I crossed into Burma via the Chedi Sam Ong border point a few years back...and there were no controls on where I went once across. The 'entry pass' was good for 24-hours. In fact, we simply drove our rented van up to the famous wat and the nearby bustling market to do some shopping. The Burmese border guard, a major...who spoke a little English and practically no Thai, immediately accused me of being an espionage agent for a certain American agency, which I vociferously denied. Apparently, very few Americans or other Westerners ever travel up to that border point and he was amazed to see one then. He asked me "where do you come from?" to which I replied "California". He chewed on this a moment and then pointed his finger at me and said "Hollywood!". I instantly morphed into a friendly movie director doing film location studies, and we became fast friends. This officer then asked for a bribe ("can you give me three pictures of George Washington please Sir"). Which I gladly handed over to him as I had some small U.S. bills in my wallet.

Even with so-called official travel permission to enter this forbidding country, my advice is to be very, very careful what you say, where you go and what you do. Nothing is as it seems. My own trip there could have turned bad as I was completely under the whim of this border guard. With a practically-new van worth a lot of money in that country and no helpful witnesses, my driver and I could have simply vanished and nobody would have been the wiser. This happens in Burma/Myanmar and it could happen to you. I certainly wasn't thinking straight when I decided to make that long trek up from Kanchaburi, and would never think of trying such a stunt again.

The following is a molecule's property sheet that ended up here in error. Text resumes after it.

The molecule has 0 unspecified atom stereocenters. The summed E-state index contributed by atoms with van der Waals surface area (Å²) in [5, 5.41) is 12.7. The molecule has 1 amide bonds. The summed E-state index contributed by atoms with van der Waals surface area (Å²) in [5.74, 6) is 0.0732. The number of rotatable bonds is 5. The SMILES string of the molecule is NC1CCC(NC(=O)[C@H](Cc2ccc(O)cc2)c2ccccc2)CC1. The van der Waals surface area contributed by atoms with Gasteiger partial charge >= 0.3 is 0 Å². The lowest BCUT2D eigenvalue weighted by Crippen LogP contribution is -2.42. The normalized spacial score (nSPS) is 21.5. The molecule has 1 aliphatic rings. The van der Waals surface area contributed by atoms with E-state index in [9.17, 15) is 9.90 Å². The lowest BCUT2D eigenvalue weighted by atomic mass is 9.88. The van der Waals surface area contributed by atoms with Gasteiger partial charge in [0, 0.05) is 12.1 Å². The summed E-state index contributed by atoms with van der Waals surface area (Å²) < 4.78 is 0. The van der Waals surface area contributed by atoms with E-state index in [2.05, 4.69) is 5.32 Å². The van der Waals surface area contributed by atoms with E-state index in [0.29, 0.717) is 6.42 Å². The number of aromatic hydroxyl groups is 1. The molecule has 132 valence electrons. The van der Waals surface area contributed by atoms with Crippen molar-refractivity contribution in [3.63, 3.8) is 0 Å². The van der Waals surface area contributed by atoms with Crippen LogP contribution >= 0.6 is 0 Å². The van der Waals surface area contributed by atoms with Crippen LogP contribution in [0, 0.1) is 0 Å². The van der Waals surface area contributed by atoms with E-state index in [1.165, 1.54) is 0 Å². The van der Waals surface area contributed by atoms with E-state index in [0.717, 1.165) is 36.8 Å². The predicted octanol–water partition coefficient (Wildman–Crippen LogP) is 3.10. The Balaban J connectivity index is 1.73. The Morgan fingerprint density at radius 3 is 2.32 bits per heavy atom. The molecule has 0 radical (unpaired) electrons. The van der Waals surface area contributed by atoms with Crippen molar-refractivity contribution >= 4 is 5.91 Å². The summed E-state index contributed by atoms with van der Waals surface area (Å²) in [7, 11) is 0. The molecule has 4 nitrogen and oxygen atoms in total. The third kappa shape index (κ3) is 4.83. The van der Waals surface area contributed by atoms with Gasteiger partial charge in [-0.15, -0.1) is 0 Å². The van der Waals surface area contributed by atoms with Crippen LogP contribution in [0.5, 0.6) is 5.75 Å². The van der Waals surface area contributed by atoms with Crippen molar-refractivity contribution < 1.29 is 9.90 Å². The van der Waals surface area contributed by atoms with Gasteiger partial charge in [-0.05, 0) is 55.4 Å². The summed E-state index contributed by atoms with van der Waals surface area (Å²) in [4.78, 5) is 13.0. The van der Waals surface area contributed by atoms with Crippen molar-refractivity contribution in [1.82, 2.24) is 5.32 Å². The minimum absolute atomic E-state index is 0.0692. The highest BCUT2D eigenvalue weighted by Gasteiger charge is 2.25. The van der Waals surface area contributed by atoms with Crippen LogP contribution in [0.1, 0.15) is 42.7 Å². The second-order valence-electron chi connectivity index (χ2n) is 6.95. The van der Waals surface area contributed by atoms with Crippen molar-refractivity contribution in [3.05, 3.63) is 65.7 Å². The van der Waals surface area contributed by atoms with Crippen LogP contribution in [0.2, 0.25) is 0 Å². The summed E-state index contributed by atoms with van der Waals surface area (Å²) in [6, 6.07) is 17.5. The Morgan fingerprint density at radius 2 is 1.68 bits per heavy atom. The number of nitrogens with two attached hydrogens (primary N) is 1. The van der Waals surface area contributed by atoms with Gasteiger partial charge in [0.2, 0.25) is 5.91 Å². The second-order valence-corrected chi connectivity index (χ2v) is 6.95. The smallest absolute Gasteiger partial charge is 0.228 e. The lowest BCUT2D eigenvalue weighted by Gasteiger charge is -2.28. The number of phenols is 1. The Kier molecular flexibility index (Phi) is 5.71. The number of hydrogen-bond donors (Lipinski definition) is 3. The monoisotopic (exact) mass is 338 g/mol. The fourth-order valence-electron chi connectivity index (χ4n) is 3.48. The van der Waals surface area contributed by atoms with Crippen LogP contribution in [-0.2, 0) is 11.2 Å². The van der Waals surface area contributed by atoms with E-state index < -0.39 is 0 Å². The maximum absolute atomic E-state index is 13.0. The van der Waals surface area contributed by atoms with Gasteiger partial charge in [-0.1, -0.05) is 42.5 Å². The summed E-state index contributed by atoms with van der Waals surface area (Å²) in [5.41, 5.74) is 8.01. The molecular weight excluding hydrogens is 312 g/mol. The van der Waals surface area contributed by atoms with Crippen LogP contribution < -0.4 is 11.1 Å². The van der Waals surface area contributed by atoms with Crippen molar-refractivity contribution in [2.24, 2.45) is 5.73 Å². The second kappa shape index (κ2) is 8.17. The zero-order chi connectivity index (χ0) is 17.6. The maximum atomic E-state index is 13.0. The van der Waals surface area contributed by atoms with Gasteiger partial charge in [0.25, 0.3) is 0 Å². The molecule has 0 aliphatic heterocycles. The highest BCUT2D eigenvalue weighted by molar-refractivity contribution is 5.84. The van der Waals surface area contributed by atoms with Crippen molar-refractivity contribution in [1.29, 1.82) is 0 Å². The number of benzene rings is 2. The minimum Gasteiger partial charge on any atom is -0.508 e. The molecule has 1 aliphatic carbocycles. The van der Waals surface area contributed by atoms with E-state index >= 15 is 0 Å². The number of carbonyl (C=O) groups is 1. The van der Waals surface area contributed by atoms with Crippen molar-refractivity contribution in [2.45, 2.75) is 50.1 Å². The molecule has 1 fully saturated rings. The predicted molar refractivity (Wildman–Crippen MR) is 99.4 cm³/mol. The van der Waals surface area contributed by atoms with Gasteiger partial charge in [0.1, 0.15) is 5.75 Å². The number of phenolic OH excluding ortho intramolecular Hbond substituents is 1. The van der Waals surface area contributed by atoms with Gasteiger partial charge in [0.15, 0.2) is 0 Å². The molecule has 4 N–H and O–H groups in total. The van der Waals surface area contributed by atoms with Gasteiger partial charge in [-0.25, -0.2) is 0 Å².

Watch your six!

#8 Lakegeneve

Lakegeneve

    Super Member

  • Advanced Members
  • PipPipPipPipPip
  • 1,457 posts

Posted 2010-03-30 18:23:50

Three Pagodas Pass is not an official immigration point between both countries for foreigners although as you point out one can recieve a pass to briefly enter Burma for a limited period. (Locals can cross here)

However, it is one of 4 new border crossing points that are currently being evaluated for opening;

4 more border checkpoints with Burma, The Nation, December 15, 2009
In a bid to boost cross-border trade with Burma, the government will support the opening of four more border checkpoints next year.

They will be at Huay Ton Nun, Mae Hong Son/Shan State: Ban Nam Khao, Kanchanaburi/Tavoy; Three Pagodas Pass, Kanchanaburi/Taya Thon Zu; and Dan Singkhon, Prachuap Khiri Khan/My Eik. Deputy Commerce Minister Alongkorn Ponlaboot yesterday said the government would open these checkpoints as soon as possible, in order to facilitate trade, investment and tourism between the two countries.

At present, there are only three checkpoints linking Thailand and Burma.

After meeting with ministers in Burma, Alongkorn also said both nations had agreed to support the construction of a friendship bridge connecting Tak's Mae Sot district with Burma. The two nations will soon set up a subcommittee to identify an exact location and set up a construction schedule, he said.


Edited by Lakegeneve, 2010-03-30 18:24:46.


#9 LaoPo

LaoPo

    Hungry for Freedom of Speech Member

  • Advanced Members
  • PipPipPipPipPipPipPipPip
  • 13,237 posts

Posted 2010-03-31 04:25:05

But I heard it was possible to cross into Burma at Mae Sai/Tachilek, and travel all the way to the Chinese border, and going back into Thailand at the same crossing. Of course things like this change frequently, am not sure if this still applies.

This is correct and the policy was changed a few years years ago for this crossing only. All other border crossings into Burma will not permit travel beyond the town limits (Mae Sot and Ranong) . The one exception to this rule is if one is travelling to a casino outside the town limit! :)